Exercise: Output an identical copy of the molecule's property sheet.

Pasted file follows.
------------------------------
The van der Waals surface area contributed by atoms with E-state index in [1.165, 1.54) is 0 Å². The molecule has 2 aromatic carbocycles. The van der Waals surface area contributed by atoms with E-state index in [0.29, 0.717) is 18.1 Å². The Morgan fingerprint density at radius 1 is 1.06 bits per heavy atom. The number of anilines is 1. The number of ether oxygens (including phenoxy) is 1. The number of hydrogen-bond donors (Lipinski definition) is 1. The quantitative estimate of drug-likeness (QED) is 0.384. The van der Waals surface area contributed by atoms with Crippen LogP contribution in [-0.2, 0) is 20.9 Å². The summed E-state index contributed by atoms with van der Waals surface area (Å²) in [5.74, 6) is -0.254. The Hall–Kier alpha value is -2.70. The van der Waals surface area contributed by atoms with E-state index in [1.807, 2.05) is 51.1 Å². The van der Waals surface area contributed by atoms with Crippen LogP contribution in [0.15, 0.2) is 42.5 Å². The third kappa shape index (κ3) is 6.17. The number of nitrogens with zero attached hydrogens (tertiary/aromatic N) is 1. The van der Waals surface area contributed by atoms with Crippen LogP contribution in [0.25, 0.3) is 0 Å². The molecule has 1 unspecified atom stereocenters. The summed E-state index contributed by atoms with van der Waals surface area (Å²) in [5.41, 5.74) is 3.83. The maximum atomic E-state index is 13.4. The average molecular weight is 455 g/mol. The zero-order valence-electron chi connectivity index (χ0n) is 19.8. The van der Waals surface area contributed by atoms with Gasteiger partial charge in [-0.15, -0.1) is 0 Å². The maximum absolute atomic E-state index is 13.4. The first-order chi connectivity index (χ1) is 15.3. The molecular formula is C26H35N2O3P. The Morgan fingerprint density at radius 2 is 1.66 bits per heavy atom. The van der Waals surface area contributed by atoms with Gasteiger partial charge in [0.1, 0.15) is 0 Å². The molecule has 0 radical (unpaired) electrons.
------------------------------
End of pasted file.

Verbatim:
The van der Waals surface area contributed by atoms with E-state index in [1.165, 1.54) is 0 Å². The molecule has 2 aromatic carbocycles. The van der Waals surface area contributed by atoms with E-state index in [0.29, 0.717) is 18.1 Å². The Morgan fingerprint density at radius 1 is 1.06 bits per heavy atom. The number of anilines is 1. The number of ether oxygens (including phenoxy) is 1. The number of hydrogen-bond donors (Lipinski definition) is 1. The quantitative estimate of drug-likeness (QED) is 0.384. The van der Waals surface area contributed by atoms with Crippen LogP contribution in [-0.2, 0) is 20.9 Å². The summed E-state index contributed by atoms with van der Waals surface area (Å²) in [5.74, 6) is -0.254. The Hall–Kier alpha value is -2.70. The van der Waals surface area contributed by atoms with E-state index in [1.807, 2.05) is 51.1 Å². The van der Waals surface area contributed by atoms with Crippen LogP contribution in [0.15, 0.2) is 42.5 Å². The third kappa shape index (κ3) is 6.17. The number of nitrogens with zero attached hydrogens (tertiary/aromatic N) is 1. The van der Waals surface area contributed by atoms with Crippen LogP contribution in [0.25, 0.3) is 0 Å². The molecule has 1 unspecified atom stereocenters. The summed E-state index contributed by atoms with van der Waals surface area (Å²) in [5.41, 5.74) is 3.83. The maximum atomic E-state index is 13.4. The average molecular weight is 455 g/mol. The zero-order valence-electron chi connectivity index (χ0n) is 19.8. The van der Waals surface area contributed by atoms with Gasteiger partial charge in [-0.15, -0.1) is 0 Å². The maximum absolute atomic E-state index is 13.4. The first-order chi connectivity index (χ1) is 15.3. The molecular formula is C26H35N2O3P. The Morgan fingerprint density at radius 2 is 1.66 bits per heavy atom. The van der Waals surface area contributed by atoms with Gasteiger partial charge in [0.1, 0.15) is 0 Å². The molecule has 0 radical (unpaired) electrons.